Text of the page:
At Gulfstream on the grass, unlike on the dirt, a horse's chances of success are based more on running style than post draw. Running style has been a key determining factor how well a horse is expected to run on the Gulfstream lawn with pressers and stalkers having the best chances overall.

SANTA ANITA

With Santa Anita's switch back to dirt, we have seen a slight increase in the emphasis for early speed in sprints, especially at the track's two most popular sprint distances of 6 furlongs and 6 1/2 furlongs.

The average beaten lengths at the first call at these sprint distances is about 2 lengths behind at the quarter-mile mark. Horses definitely don't want to be too far back, however, based on the fact that about 85 percent of the dirt sprint winners have raced within 5 lengths of the lead at the first call (quarter mile). It has been difficult to win from very far back in the pack on the Santa Anita dirt based on these stats, and clearly the need for good tactical speed has increased now that Santa Anita has gone back to dirt.

Now that Santa Anita is back to a dirt track, handicappers can again take advantage of daily track bias information affecting the main track. Here are the track biases from the first part of the current Santa Anita meet, which began on Dec. 26:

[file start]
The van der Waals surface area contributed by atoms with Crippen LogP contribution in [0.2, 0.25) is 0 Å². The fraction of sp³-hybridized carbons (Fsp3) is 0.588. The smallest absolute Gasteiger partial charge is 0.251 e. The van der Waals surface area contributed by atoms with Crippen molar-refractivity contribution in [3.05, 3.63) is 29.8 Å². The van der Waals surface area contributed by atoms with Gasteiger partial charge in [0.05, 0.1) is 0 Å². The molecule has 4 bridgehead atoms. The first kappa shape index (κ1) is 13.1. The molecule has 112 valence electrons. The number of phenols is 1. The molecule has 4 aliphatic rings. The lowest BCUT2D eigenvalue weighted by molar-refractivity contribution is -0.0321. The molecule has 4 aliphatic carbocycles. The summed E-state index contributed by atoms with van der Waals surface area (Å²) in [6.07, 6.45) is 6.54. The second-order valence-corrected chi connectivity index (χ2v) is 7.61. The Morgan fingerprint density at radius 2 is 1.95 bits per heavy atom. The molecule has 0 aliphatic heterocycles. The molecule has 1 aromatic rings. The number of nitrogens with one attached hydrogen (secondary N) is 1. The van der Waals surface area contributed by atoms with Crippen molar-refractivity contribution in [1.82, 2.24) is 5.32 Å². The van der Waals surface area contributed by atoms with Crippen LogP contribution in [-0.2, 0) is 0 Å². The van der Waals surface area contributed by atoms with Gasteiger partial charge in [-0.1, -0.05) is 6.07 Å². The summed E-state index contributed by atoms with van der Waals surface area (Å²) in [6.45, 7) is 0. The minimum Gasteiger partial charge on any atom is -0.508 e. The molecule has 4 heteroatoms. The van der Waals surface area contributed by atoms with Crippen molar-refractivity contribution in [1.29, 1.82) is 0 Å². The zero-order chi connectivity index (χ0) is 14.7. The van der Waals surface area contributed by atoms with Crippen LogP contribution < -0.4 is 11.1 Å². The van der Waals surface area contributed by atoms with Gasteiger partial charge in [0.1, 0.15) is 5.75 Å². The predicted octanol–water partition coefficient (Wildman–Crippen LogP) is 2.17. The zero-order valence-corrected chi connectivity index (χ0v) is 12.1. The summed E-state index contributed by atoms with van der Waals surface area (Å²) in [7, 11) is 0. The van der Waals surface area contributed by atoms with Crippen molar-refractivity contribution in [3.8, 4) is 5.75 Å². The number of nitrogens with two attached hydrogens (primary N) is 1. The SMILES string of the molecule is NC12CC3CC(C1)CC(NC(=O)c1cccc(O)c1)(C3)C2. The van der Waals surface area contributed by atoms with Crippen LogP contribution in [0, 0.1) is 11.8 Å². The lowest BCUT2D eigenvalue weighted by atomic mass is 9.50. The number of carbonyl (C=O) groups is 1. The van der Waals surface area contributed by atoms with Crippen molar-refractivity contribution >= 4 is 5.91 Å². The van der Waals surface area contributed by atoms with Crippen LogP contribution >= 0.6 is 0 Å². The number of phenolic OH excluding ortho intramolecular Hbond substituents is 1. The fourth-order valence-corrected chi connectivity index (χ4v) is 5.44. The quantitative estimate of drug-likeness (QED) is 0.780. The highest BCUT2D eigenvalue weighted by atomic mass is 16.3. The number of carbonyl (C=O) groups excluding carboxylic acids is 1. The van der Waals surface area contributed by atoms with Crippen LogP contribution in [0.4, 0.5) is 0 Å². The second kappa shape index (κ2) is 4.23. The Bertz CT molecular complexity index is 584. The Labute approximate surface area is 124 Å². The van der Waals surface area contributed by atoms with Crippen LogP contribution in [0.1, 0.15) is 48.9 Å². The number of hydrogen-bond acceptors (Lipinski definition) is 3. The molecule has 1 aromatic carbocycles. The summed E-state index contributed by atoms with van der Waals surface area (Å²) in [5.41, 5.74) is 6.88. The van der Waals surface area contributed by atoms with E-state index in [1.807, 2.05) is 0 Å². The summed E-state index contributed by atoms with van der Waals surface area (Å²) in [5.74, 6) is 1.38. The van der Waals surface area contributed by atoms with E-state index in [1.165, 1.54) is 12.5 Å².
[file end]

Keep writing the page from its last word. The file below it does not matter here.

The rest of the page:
Santa Anita Track Biases
Jan. 22 - Outside, rally wide advantage
Jan. 21 - 5 wire-to-wire winners in 8 dirt races
Jan. 19 - Outside rally wide bias
Jan. 6 - Rally wide moves excelled
Jan. 2 - Speed good; inside good
Jan. 1 - Outside looked a bit the best
Dec. 31 - Outside preferred
Dec. 30 - Outside preferred
Dec. 29 - Speed good, 5 of 6 winners laid 1st or 2nd

The best policy for Southern California handicappers is to immediately downgrade any late closer. There have, however, been some exceptions to this rule at the current meet. Three days in particular, January 22, January 19, and January 6 all played kindly to horses rallying off the pace. As far as inside/outside biases are concerned, Santa Anita has generally been playing better to outside runners than inside trips, although usually a horse can certainly win from any part of the racing strip with no problems.

Where post positions were concerned in the past, usually the rail and inside posts (1-3) are preferred spots on dirt. This is pretty much the exact opposite from the way the track played when artificial surfaces were installed. So far in the current, the rail post #1 has not been an advantage at any distance, but the other inside and middle posts 2-6 are all winning at by far the best percentages.